If there are any down sides to Strum, they concern its lack of residual guitaristic 'noises', the mathematically pristine tuning and the slightly conservative timbral range, notably at the upper end of the dynamic scale. Its inability to play polyphonic freestyle parts also limits its potential as an all-round guitar simulator, but then it is called 'Strum', after all. Nevertheless, Strum is entertaining and great fun to use, and a valid alternative to sample-based guitar emulations.
Comparisons with Real Guitar are inevitable, given Strum's similarities of function and purpose. At the risk of seeming to sit on the fence, I'd say that the two programs complement each other very well. They have distinctly different tonalities — and yes, I did try running the two in tandem, playing similar strummed parts. They make an excellent sound combo, producing a very convincing impression of double-tracked guitars, especially when panned in stereo. When played sensitively, Strum can not only be used as a substitute for real strummed acoustic guitars but also, I suspect, as an effective means of adding support and weight to the real thing.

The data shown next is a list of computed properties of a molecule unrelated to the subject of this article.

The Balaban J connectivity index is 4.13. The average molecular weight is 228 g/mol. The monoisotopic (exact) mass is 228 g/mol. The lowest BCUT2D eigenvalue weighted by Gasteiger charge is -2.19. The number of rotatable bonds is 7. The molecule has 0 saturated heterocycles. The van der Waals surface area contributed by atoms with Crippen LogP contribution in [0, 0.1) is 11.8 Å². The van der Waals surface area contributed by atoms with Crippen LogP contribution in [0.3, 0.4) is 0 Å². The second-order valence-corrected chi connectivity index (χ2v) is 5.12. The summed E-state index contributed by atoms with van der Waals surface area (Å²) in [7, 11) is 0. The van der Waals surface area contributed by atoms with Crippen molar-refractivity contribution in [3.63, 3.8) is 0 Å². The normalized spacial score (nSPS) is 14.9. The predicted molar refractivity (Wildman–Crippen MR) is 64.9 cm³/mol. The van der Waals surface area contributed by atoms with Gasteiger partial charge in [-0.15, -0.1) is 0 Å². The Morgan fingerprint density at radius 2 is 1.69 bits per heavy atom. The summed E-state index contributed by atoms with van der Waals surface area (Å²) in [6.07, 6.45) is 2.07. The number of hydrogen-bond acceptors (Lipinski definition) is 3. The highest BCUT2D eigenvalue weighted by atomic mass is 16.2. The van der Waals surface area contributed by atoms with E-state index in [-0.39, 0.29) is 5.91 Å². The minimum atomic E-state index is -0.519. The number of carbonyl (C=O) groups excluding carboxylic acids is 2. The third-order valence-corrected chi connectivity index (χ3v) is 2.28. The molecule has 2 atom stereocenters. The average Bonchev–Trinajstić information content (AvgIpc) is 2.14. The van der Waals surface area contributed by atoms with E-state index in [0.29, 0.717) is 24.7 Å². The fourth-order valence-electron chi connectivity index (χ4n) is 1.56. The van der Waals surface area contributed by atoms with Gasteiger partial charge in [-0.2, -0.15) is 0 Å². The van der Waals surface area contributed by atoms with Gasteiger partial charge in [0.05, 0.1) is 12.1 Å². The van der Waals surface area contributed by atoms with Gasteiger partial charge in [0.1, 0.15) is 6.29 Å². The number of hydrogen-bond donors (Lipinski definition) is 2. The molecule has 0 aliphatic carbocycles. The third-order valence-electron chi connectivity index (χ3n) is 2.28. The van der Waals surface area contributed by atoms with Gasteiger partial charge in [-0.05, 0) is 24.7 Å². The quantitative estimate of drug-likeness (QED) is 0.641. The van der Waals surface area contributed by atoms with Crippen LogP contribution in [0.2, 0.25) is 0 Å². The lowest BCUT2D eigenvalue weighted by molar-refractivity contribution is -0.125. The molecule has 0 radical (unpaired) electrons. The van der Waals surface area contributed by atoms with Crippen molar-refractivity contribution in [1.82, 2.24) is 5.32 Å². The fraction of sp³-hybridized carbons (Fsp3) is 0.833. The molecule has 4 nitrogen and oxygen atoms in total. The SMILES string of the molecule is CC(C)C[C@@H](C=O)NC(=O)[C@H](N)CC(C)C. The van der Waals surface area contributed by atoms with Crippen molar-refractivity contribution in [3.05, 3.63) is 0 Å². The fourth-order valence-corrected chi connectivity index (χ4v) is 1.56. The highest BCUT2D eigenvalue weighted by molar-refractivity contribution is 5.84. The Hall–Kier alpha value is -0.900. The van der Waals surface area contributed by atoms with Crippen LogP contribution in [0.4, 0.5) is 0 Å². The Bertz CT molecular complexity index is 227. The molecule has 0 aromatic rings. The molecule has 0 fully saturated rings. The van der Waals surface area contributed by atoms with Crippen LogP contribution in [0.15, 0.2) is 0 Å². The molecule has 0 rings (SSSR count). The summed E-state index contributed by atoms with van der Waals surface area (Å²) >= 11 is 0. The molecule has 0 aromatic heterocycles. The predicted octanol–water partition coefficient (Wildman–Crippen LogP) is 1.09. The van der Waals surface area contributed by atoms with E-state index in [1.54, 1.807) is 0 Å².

Strum is a relatively 'niche' product, so there's not a huge number of products that are directly comparable.The virtual instruments on the market with proprietary sound engines and user interfaces, like Strum, are Musiclab's Real Guitar 2 and Steinberg's Virtual Guitarist 2. There are other virtual instruments hosted by the Kontakt 2 player that you might also want to check out, namely Chris Hein Guitars (which uses concepts similar to Real Guitar and Strum, with extensive utilisation of custom KSP scripts), and Vir2 Acoustic Legends HD ( less focus on strumming functions). Also worth of consideration are the Audio Warrior Acoustic Dreadnought and Audio Warrior 12-string sample libraries. These two libraries, for Kontakt, Halion and Reason, incorporate the means to 'strum' the samples manually, or play pre-programmed strumming patterns using MIDI loops.